This image of a smiling Oriental with chopsticks is the reason Theodore Geisel’s first children’s book written as Dr. Seuss in 1937, And to Think That I Saw It on Mulberry Street, will no longer be published. It is one of six Dr. Seuss books pulled from publication due to “hurtful” images.

“The more that you read, the more things you will know. 
The more that you learn, the more places you’ll go.” 

You know, that’s not a bad philosophy of life. And no one has to tell you who wrote those words. Of course they are by the world’s most famous author, Theodore Geisel, aka Dr. Seuss. 

Who doesn’t have fantastic memories of spending time in the uniquely individual worlds of Dr. Seuss, where image and wordplay had equal footing in nimble young minds? 

I probably saw my first Dr. Seuss book in 1960, and quickly became a fan. Already there were a bunch of them. By then, he’d been at it for 23 years. His first book published as Dr. Seuss, And to Think That I Saw It On Mulberry Street, was published in 1937. 

Because that was the very first published book of his lengthy and momentous career, I was sad to hear Mulberry Street was among the six Dr. Seuss books banned on March 2 – Geisel’s birthday, usually a day to celebrate the literacy he promoted.

The ban was self imposed by Dr. Seuss Enterprises, the organization that manages the empire the good doctor left behind in 1991 when he shuffled off to that place where Truffula trees will always grow. 

Mulberry Street and the five other banned books are no longer suitable for publication because, as Dr. Seuss Enterprise said in the press release issued to announce the decision, they “portray people in ways that are hurtful and wrong.”

Mulberry Street’s offending image is the depiction of the Oriental man who we show on this page. Yes, it is a stereotype, but, in the context of its time, it could have been much worse. And it’s there in praise of diversity, not to disparage those who are different from us.  

The beloved Dr. Seuss is being banned for the very cartoonish characters that made him so popular, shorthand visuals that in 1937 he could never have foreseen would one day cause the banning of his very first book.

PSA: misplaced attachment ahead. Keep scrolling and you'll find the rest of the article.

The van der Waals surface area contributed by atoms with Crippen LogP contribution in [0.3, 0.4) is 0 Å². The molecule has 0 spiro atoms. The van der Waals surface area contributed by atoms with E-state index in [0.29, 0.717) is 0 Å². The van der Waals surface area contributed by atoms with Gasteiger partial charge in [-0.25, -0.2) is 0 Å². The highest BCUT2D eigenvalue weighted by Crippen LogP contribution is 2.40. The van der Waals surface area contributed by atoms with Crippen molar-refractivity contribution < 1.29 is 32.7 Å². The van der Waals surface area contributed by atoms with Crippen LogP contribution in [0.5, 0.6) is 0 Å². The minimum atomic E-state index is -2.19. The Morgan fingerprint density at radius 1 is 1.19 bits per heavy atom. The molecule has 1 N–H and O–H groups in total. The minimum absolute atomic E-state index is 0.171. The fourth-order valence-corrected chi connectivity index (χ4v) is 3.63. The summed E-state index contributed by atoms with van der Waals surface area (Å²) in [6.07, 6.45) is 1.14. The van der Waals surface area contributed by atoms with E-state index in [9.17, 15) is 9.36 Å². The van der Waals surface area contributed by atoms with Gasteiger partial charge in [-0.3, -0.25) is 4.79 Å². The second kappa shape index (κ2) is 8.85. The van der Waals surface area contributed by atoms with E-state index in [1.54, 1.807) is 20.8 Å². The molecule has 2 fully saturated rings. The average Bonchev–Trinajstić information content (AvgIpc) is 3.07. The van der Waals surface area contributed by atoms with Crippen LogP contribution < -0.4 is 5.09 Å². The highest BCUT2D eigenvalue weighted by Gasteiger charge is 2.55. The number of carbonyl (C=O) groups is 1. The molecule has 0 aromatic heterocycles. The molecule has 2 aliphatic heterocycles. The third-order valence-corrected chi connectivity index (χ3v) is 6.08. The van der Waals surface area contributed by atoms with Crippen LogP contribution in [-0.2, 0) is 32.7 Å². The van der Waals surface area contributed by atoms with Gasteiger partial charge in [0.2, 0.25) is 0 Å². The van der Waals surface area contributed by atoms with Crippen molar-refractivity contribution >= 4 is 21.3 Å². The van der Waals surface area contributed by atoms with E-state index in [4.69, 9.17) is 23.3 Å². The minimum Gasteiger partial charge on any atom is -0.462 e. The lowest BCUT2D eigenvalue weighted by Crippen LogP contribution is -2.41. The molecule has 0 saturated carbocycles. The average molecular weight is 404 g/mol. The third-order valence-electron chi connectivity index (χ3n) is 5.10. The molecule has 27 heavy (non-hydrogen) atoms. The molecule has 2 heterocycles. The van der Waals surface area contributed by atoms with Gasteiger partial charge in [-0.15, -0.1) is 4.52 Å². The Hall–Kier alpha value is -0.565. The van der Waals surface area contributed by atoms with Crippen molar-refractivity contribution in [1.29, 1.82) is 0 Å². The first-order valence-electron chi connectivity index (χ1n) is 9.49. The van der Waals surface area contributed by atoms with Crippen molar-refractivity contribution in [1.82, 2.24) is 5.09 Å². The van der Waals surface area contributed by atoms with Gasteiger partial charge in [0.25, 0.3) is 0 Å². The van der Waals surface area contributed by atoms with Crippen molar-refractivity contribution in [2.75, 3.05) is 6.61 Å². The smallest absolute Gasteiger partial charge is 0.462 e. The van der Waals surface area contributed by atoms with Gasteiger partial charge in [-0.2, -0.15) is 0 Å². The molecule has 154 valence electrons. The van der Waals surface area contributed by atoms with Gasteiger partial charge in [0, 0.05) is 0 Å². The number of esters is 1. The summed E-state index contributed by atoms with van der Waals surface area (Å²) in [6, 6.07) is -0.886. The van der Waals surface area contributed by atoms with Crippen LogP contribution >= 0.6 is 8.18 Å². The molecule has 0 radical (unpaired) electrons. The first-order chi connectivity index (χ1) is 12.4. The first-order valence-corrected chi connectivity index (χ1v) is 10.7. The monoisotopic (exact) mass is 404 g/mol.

I would love to read the book he would write about that! Sneeches, indeed!

I must admit that I am not familiar with the five other titles that are being banned. However, I do feel I know the spirit of the man behind Dr. Seuss, and it is a good spirit.  

As a child, I certainly understood the difference between an artist’s vision of the world and the world itself. Hell, when I was reading him as a kid, I knew the author behind Dr. Seuss was something of a fuddy-duddy from another more conservative time and not necessarily in tune with my young and more progressive views. But, when he had a message, his message was pure and good.  

If at times he resorted to stereotype, we were smart enough to understand that he is of his time, and we are of ours. In short, kids are smart enough to understand those concepts, and adults shortchange them by thinking otherwise.

If Dr. Seuss and his many books promote principles we believe are good for developing minds (and I believe they are a great stepping stone for young learners of many bents), aren’t we 21st century minds wise enough to understand that some of his views are of his time, and, so, we are looking at a moment of our cultural history in aspic.  

Does this moral hindsight cleansing really make the world a better place when we all know racism and hatred still exist?

Banning Dr. Seuss is not the path to a better world. It smacks of the revisionist history of George Orwell’s 1984. And if we can ban Dr. Seuss, who is next? Where does it stop?

But that’s just me.

What do you think about banning Dr. Seuss? Let us know at 

 “And that is a story that no one can beat
And to think that I saw it on
Mulberry Street.”